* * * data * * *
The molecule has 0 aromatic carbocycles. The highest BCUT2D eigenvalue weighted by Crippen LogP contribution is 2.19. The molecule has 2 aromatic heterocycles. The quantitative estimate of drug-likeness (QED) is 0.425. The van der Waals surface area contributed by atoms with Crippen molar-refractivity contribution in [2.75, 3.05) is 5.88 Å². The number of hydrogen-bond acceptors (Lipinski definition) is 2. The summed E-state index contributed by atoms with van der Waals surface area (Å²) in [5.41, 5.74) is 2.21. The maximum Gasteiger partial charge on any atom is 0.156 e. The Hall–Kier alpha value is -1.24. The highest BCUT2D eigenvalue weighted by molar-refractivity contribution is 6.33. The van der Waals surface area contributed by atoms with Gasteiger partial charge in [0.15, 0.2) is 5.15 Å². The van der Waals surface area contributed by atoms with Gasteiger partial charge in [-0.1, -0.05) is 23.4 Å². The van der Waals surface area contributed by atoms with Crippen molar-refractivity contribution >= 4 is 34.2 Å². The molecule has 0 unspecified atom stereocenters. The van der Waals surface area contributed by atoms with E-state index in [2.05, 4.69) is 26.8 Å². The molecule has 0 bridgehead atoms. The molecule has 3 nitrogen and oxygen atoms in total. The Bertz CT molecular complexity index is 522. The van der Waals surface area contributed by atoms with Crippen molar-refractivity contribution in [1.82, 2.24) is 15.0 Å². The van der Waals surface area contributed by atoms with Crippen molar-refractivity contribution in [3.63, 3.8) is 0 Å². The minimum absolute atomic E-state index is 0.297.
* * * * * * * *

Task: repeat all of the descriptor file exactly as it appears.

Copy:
The molecule has 0 aromatic carbocycles. The highest BCUT2D eigenvalue weighted by Crippen LogP contribution is 2.19. The molecule has 2 aromatic heterocycles. The quantitative estimate of drug-likeness (QED) is 0.425. The van der Waals surface area contributed by atoms with Crippen molar-refractivity contribution in [2.75, 3.05) is 5.88 Å². The number of hydrogen-bond acceptors (Lipinski definition) is 2. The summed E-state index contributed by atoms with van der Waals surface area (Å²) in [5.41, 5.74) is 2.21. The maximum Gasteiger partial charge on any atom is 0.156 e. The Hall–Kier alpha value is -1.24. The highest BCUT2D eigenvalue weighted by molar-refractivity contribution is 6.33. The van der Waals surface area contributed by atoms with Gasteiger partial charge in [0.15, 0.2) is 5.15 Å². The van der Waals surface area contributed by atoms with Gasteiger partial charge in [-0.1, -0.05) is 23.4 Å². The van der Waals surface area contributed by atoms with Crippen molar-refractivity contribution >= 4 is 34.2 Å². The molecule has 0 unspecified atom stereocenters. The van der Waals surface area contributed by atoms with E-state index in [2.05, 4.69) is 26.8 Å². The molecule has 0 bridgehead atoms. The molecule has 3 nitrogen and oxygen atoms in total. The Bertz CT molecular complexity index is 522. The van der Waals surface area contributed by atoms with Crippen molar-refractivity contribution in [1.82, 2.24) is 15.0 Å². The van der Waals surface area contributed by atoms with Crippen molar-refractivity contribution in [3.63, 3.8) is 0 Å². The minimum absolute atomic E-state index is 0.297.